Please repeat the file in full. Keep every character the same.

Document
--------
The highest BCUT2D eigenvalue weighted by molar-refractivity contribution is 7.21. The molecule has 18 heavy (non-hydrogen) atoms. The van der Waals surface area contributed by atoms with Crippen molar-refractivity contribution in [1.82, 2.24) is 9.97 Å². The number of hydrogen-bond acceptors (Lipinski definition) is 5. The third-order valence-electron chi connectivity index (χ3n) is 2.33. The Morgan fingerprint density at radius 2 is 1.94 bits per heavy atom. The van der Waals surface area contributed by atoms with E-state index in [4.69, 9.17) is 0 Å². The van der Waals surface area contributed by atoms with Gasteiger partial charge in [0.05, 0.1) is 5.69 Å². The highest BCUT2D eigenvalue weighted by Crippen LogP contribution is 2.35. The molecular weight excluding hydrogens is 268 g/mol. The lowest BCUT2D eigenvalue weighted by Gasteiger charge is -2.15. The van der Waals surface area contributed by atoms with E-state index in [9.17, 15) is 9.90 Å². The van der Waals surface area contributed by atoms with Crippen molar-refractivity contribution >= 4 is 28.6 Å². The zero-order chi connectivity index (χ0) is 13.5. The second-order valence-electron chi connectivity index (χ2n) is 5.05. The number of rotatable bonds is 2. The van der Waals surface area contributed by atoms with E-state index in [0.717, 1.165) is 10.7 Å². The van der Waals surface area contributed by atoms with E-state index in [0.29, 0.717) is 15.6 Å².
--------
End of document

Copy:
The highest BCUT2D eigenvalue weighted by molar-refractivity contribution is 7.21. The molecule has 18 heavy (non-hydrogen) atoms. The van der Waals surface area contributed by atoms with Crippen molar-refractivity contribution in [1.82, 2.24) is 9.97 Å². The number of hydrogen-bond acceptors (Lipinski definition) is 5. The third-order valence-electron chi connectivity index (χ3n) is 2.33. The Morgan fingerprint density at radius 2 is 1.94 bits per heavy atom. The van der Waals surface area contributed by atoms with E-state index in [4.69, 9.17) is 0 Å². The van der Waals surface area contributed by atoms with Gasteiger partial charge in [0.05, 0.1) is 5.69 Å². The highest BCUT2D eigenvalue weighted by Crippen LogP contribution is 2.35. The molecular weight excluding hydrogens is 268 g/mol. The lowest BCUT2D eigenvalue weighted by Gasteiger charge is -2.15. The van der Waals surface area contributed by atoms with E-state index in [9.17, 15) is 9.90 Å². The van der Waals surface area contributed by atoms with Crippen molar-refractivity contribution >= 4 is 28.6 Å². The zero-order chi connectivity index (χ0) is 13.5. The second-order valence-electron chi connectivity index (χ2n) is 5.05. The number of rotatable bonds is 2. The van der Waals surface area contributed by atoms with E-state index in [0.717, 1.165) is 10.7 Å². The van der Waals surface area contributed by atoms with E-state index in [0.29, 0.717) is 15.6 Å².